But...when I log in and use the new account, it doesn't appear to be acting like an Admin account. My expectation was that an Admin account would, for instance, be able to open a folder/document created by any other user. Instead, I get 'access denied' messages. I thought Admins had access to everything, whether they were "first user" or an Admin account created later.

Should I be doing something like "taking ownership" (as suggested earlier in this post) at the c: prompt and d: (backup) prompt? I haven't seen any references like that while researching my problem.

Should I setup a "Homegroup" even with no sharing needs? Would that help?

Thanks so much for your assistance and your patience. I'm really flummoxed.

#9 cryptodan

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Posted 29 October 2013 - 03:43 PM

Yes you will need to take ownership of the files, due to the nature of the NTFS File System security mechanisms. This is done, so that if your drive is stolen no one can read the data on it.

#10 way2ob2se

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Posted 31 October 2013 - 01:04 PM

I wanted to tell you guys thanks for your assistance. I think I'm going to throw in the towel and surrender and get someone on site, like the Geek Squad or something, because I just don't understand enough about this new OS.  I've spent hours and hours, day after day trying to do this, and I'm just over my head.  Finding a little info here, and a little info there just isn't working. This OS should have come with a freakin' manual for non-techs, and the MSoft pages are useless.

 

I do appreciate the help. (Cryptodan, you've been helpful on more than one thread for me, and I'm grateful.)

 

way2ob2se I am. 



#11 rotor123

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Posted 02 November 2013 - 01:52 PM

 Hi, Good Luck, however..................

 

But...when I log in and use the new account, it doesn't appear to be acting like an Admin account. My expectation was that an Admin account would, for instance, be able to open a folder/document created by any other user. Instead, I get 'access denied' messages. I thought Admins had access to everything, whether they were "first user" or an Admin account created later.

 

Even an Admin does not just have access to everything without some necessary steps. In the Case of Some other accounts files for example even an admin needs to take ownership first. That is a security item.

 

Cheers

Roger


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#12 way2ob2se

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Posted 02 November 2013 - 05:24 PM

Roger, thanks for the very clear response.  Now I understand that my expectations were what is "wrong" here.  I adamantly assumed it would have god-like privileges so was sure something was really screwed up.  Now I get it.  (maybe the response to my question as to whether I was nuts should have been a resounding YES!)  So, perhaps I can slog through this after all.  I've heard some pretty scary stories about some of the on-site techs who just splashed around on the users dime - and these are from people I personally know.  :nono:    They certainly can't have the level of knowledge that you guys do, so as long as you don't kick me out of the forum, I may be back with more questions later.  :bowdown:



#13 cryptodan

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Posted 02 November 2013 - 05:41 PM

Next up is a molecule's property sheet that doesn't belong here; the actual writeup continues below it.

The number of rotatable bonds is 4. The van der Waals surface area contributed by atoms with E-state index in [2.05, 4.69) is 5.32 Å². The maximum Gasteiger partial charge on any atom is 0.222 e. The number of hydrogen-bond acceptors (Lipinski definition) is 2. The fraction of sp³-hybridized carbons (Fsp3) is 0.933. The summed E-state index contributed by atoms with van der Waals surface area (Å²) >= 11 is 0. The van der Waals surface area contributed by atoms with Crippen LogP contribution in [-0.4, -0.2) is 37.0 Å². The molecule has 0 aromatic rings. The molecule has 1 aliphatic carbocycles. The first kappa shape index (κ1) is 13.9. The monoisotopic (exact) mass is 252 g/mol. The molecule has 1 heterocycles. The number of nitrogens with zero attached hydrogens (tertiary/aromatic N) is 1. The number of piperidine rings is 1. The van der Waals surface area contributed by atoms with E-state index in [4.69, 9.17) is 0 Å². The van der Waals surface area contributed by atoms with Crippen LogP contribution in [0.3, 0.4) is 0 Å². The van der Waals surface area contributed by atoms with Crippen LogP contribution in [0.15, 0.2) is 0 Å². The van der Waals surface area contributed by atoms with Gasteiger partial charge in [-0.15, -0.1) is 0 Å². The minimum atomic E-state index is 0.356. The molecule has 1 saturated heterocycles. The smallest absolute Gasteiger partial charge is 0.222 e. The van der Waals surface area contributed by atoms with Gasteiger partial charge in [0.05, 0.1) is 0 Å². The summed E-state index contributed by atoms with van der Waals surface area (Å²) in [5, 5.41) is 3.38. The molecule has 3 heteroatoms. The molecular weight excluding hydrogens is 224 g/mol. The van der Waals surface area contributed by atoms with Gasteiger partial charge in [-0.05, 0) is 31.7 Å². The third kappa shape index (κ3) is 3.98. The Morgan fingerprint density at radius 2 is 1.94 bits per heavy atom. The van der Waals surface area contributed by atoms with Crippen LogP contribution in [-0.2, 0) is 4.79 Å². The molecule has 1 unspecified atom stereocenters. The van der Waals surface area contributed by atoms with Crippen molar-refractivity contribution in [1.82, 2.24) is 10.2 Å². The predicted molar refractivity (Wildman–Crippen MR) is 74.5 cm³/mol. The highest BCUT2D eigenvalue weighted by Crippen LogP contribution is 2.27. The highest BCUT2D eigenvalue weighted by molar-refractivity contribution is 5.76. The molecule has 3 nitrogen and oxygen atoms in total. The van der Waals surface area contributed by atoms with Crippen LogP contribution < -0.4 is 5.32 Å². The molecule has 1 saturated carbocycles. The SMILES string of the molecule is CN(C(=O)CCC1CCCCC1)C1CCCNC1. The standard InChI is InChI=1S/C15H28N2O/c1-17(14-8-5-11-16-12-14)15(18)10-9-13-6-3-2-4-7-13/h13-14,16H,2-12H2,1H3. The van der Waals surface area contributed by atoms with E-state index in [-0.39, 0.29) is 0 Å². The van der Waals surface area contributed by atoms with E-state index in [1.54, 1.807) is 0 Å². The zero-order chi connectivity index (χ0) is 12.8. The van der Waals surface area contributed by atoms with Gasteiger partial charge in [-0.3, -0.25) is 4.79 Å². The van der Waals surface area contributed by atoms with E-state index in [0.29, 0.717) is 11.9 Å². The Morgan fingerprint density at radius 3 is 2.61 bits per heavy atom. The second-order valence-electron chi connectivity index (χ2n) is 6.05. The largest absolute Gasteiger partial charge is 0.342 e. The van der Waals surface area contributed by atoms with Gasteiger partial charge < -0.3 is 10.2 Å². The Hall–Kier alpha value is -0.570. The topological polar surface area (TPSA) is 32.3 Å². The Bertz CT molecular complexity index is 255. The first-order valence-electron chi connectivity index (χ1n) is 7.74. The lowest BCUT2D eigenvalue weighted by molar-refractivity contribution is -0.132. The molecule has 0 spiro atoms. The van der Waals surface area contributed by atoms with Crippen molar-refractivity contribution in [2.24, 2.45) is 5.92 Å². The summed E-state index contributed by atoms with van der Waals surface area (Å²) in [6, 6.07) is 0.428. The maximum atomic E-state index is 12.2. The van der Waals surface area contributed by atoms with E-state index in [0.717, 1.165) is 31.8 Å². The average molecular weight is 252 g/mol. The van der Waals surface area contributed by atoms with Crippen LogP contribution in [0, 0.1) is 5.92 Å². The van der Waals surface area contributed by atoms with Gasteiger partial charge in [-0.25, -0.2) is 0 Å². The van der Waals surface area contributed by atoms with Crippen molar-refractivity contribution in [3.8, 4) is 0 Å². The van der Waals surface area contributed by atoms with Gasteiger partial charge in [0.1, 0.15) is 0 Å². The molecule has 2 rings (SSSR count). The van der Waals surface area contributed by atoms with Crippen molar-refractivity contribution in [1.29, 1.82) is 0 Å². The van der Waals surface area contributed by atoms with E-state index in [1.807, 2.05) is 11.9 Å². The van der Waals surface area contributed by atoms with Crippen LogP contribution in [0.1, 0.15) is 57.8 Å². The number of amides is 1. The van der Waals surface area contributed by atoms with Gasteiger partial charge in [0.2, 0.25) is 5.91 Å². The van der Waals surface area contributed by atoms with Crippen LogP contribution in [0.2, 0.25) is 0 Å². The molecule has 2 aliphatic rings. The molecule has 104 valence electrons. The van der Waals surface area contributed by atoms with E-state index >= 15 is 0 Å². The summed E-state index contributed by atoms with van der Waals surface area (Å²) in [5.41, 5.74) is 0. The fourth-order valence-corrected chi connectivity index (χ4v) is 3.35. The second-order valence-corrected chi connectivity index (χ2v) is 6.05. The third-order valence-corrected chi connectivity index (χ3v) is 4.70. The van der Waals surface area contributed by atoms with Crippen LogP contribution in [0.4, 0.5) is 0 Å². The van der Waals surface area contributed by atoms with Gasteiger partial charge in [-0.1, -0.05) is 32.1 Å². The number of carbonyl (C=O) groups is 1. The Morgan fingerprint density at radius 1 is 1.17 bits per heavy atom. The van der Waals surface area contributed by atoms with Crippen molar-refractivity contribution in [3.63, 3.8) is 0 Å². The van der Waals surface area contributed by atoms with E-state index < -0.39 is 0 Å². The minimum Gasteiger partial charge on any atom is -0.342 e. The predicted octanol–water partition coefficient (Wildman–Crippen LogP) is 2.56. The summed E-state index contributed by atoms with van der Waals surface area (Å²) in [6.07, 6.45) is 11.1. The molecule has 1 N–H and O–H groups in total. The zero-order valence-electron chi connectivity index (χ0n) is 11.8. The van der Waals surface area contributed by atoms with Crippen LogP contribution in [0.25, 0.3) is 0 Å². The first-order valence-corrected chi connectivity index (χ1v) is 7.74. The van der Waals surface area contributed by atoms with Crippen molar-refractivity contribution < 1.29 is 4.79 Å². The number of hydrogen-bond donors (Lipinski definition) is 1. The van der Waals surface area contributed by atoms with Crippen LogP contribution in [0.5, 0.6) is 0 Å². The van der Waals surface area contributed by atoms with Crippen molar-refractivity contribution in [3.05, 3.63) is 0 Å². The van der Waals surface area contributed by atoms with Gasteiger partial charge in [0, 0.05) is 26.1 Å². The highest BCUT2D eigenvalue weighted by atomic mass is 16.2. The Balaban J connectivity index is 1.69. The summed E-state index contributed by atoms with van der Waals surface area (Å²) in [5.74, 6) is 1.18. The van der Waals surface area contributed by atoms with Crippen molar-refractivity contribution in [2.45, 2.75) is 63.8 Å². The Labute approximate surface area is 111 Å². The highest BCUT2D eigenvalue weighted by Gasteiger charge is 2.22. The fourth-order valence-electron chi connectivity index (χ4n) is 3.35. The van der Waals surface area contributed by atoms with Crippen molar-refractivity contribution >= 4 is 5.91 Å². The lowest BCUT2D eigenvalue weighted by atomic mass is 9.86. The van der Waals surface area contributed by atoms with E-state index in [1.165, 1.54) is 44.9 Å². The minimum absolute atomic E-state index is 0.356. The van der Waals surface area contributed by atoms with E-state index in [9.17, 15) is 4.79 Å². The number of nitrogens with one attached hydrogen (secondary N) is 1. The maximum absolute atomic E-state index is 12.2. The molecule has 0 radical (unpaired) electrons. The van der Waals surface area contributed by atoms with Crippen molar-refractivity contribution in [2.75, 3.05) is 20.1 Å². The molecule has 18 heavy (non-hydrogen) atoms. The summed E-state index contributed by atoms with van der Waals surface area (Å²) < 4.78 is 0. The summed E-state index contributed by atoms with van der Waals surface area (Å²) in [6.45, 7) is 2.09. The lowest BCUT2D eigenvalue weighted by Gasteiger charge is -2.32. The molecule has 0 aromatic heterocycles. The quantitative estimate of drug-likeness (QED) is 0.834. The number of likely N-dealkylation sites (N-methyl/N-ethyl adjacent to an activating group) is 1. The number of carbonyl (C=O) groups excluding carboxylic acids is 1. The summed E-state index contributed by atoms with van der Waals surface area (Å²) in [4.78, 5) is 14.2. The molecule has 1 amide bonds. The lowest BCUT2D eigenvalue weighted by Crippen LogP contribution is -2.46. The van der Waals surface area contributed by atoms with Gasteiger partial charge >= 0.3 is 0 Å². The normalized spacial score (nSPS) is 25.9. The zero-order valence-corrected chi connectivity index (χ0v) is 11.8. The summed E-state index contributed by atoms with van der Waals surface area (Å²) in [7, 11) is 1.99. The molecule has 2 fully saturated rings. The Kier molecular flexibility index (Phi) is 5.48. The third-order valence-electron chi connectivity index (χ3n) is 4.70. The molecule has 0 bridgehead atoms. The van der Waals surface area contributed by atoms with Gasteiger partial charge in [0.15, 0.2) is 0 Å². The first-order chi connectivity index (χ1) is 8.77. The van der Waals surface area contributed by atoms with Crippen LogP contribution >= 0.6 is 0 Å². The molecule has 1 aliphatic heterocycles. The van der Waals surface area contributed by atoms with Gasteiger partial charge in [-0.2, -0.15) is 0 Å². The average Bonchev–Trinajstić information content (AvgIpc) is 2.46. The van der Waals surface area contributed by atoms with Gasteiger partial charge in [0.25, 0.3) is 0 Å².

We are here for your assistance if you need anything.

#14 rotor123

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Posted 03 November 2013 - 12:54 PM

Hi

 


Warning! Please read this first.
Be very careful what You do with GodMode. You could cause the computer to not boot.

Since You can change settings adversely, Please back up First.



You can always play around with GodMode..........

How to Unlock GodMode in Windows 8

 

It may be hard to find your files in Explorer on Windows 8. Due to the hidden functions, you are limited in your file searches and basically do not have full control of your own computer system.

The limitations can be very frustrating. Wouldn’t it be great to have access to all settings in just one folder – like having divine overall access to your computer, to have the ability to do anything, with every single option available within reach?

In Windows, this is aptly termed ‘GodMode’.

 

Conclusion GodMode has made it easy to access all options in one window, eliminating all the hassle of searching for files and options. GodMode is a trick that works on Windows Vista, 7 and 8.

Here is a little more information.

All of those settings are available; they are just difficult to put your finger on sometimes. For example, there are two control panels in Windows 8 - one is attached to the Start Screen and one is part of the Desktop environment

 

This may be what You were looking for, I haven't really tried it as I did not feel the need.

 

Good Luck

Roger


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167 @ June 2015


#15 sKs-

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Posted 06 April 2014 - 05:19 PM

i completely understand what she was saying i just got windows 8.1 and literally figured out that your profile might be labled as an administrator but truely has no rights to do anything or has the rights of a standard user (not completely sure)... but what she really meant to ask is how do you change your accounts permissions to be set as full control... or like any other previous windows administrator... 


i know i shouldnt post this link (idk what rules are about posting links)  but this is truely what she meant and this is what she should read because i read this forum and no one even came close to answering her question...

 

 

http://www.thewindowsclub.com/take-ownership-windows-8

 

 

p.s. if u dont know what your talking about please dont confuse people


Edited by sKs-, 06 April 2014 - 05:22 PM.